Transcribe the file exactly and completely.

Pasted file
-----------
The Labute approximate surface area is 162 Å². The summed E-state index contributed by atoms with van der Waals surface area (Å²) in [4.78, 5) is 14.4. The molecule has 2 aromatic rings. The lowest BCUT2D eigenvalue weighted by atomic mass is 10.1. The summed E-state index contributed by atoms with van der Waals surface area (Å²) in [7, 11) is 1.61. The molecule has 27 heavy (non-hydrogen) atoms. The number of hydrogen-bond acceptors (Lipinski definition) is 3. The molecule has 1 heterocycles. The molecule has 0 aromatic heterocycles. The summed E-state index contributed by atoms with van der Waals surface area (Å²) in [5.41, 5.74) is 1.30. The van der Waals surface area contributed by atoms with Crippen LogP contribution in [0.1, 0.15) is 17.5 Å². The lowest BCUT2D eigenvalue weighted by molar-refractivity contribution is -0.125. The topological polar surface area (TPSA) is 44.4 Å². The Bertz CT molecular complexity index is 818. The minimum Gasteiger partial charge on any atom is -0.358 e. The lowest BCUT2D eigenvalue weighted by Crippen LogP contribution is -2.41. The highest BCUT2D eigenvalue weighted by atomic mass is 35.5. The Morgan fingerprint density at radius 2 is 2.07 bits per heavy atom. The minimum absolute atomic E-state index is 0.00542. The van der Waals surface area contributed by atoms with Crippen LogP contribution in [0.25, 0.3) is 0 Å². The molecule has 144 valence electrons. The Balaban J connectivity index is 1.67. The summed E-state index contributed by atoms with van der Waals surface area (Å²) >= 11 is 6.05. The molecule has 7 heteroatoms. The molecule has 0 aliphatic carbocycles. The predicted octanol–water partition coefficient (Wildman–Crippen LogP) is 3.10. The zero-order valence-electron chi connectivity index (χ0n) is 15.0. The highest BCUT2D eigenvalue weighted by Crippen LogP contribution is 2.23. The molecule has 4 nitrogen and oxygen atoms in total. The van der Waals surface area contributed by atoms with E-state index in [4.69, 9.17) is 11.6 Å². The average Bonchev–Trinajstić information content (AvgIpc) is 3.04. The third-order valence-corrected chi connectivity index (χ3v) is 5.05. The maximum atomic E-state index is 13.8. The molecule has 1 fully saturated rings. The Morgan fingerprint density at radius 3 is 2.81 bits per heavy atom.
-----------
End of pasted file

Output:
The Labute approximate surface area is 162 Å². The summed E-state index contributed by atoms with van der Waals surface area (Å²) in [4.78, 5) is 14.4. The molecule has 2 aromatic rings. The lowest BCUT2D eigenvalue weighted by atomic mass is 10.1. The summed E-state index contributed by atoms with van der Waals surface area (Å²) in [7, 11) is 1.61. The molecule has 27 heavy (non-hydrogen) atoms. The number of hydrogen-bond acceptors (Lipinski definition) is 3. The molecule has 1 heterocycles. The molecule has 0 aromatic heterocycles. The summed E-state index contributed by atoms with van der Waals surface area (Å²) in [5.41, 5.74) is 1.30. The van der Waals surface area contributed by atoms with Crippen LogP contribution in [0.1, 0.15) is 17.5 Å². The lowest BCUT2D eigenvalue weighted by molar-refractivity contribution is -0.125. The topological polar surface area (TPSA) is 44.4 Å². The Bertz CT molecular complexity index is 818. The minimum Gasteiger partial charge on any atom is -0.358 e. The lowest BCUT2D eigenvalue weighted by Crippen LogP contribution is -2.41. The highest BCUT2D eigenvalue weighted by atomic mass is 35.5. The Morgan fingerprint density at radius 2 is 2.07 bits per heavy atom. The minimum absolute atomic E-state index is 0.00542. The van der Waals surface area contributed by atoms with Crippen LogP contribution in [0.25, 0.3) is 0 Å². The molecule has 144 valence electrons. The Balaban J connectivity index is 1.67. The summed E-state index contributed by atoms with van der Waals surface area (Å²) >= 11 is 6.05. The molecule has 7 heteroatoms. The molecule has 0 aliphatic carbocycles. The predicted octanol–water partition coefficient (Wildman–Crippen LogP) is 3.10. The zero-order valence-electron chi connectivity index (χ0n) is 15.0. The highest BCUT2D eigenvalue weighted by Crippen LogP contribution is 2.23. The molecule has 4 nitrogen and oxygen atoms in total. The van der Waals surface area contributed by atoms with E-state index in [4.69, 9.17) is 11.6 Å². The average Bonchev–Trinajstić information content (AvgIpc) is 3.04. The third-order valence-corrected chi connectivity index (χ3v) is 5.05. The maximum atomic E-state index is 13.8. The molecule has 1 fully saturated rings. The Morgan fingerprint density at radius 3 is 2.81 bits per heavy atom.